Viseon announces commercial rollout, initial clinical use of 4K MaxView system

MaxView 4K imager camera

Viseon has announced the US commercial rollout and initial clinical use of a “first-of-its-kind” 4K advanced visualisation system for minimally invasive spine surgery. The Viseon MaxView 4K system involves no capital equipment expense and occupies no operating room footprint, as per a Viseon press release.

The 4K system is comprised of a single-use sterile 4K imaging camera and a reusable, non-sterile 4K image control box, enabling a true 4K experience on a 4K operating room (OR) monitor for the entire OR team to observe.

As a 4K digital platform, it is also capable of real-time procedural video recording and still image capture, enabling surgeons to develop a digital content database for teaching, presentations, publications, patient case review and further analysis with advanced machine learning and artificial intelligence (AI) algorithms toward advanced procedural planning and optimised patient outcomes.

According to Viseon, the MaxView 4K system is compatible with all the major, currently marketed lateral access retractors and is ‘implant agnostic’.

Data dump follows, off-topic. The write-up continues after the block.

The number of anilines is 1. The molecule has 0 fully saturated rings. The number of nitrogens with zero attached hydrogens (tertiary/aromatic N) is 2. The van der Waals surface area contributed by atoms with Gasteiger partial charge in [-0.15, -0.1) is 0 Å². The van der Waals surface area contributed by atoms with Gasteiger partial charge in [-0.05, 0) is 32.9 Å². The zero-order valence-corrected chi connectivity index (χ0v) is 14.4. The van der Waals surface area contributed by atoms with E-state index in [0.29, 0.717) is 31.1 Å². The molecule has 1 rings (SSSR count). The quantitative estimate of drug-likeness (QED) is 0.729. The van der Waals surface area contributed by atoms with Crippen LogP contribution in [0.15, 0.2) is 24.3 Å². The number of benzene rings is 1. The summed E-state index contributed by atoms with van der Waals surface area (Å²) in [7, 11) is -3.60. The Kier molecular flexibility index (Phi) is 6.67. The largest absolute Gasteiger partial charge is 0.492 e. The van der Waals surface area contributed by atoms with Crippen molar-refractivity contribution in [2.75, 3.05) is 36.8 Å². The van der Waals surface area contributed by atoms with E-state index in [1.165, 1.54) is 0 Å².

The initial case series with the Viseon MaxView 4K system was performed by orthopaedic surgeons Rajiv Sethi and Philip Louie at Virginia Mason Medical Center in Seattle, USA; orthopaedic surgeon Samuel Joseph at HCA South Tampa Hospital in Tampa, USA; and neurosurgeon Alfred Ogden at Valley Hospital in Ridgewood, USA.

Commenting on his MaxView 4K clinical experience, Sethi said: “This MaxView 4K is a game-changer, a significant improvement from the prior HD [high-definition] system. I was able to perform a complex procedure in an ergonomically neutral position with an excellent 4K resolution video image that gave me a crisp and very detailed view of anatomy, including microvasculature otherwise only visualised with a surgical microscope. The entire OR team including spine fellows were also able to observe my every move, enabling enhanced procedural efficiency and patient safety.”

“I have used the Viseon MaxView 4K system in-hospital and in our outpatient ASC [ambulatory surgery centre] for a variety of procedures, including decompressions,” Louie added. “This is a major step forward enabling cases to be performed where large, expensive capital equipment is not economically or practically available.”

“Using Viseon’s MaxView 4K system, I was able to visualise down the surgical corridor with great clarity and resolution, spotting an undetected nerve root running across the disc space, preventing a possible neurological injury,” commented Joseph. “Without MaxView 4K, I may have not seen this critical anatomy.”

“The MaxView 4K experience rivalled the use of the surgical microscope, and I was able to seamlessly record the case for future reference and teaching,” said Ogden. “I look forward to the company expanding [its] 4K platform from the current lumbar lateral access to posterior and anterior lumbar and cervical later this year.”


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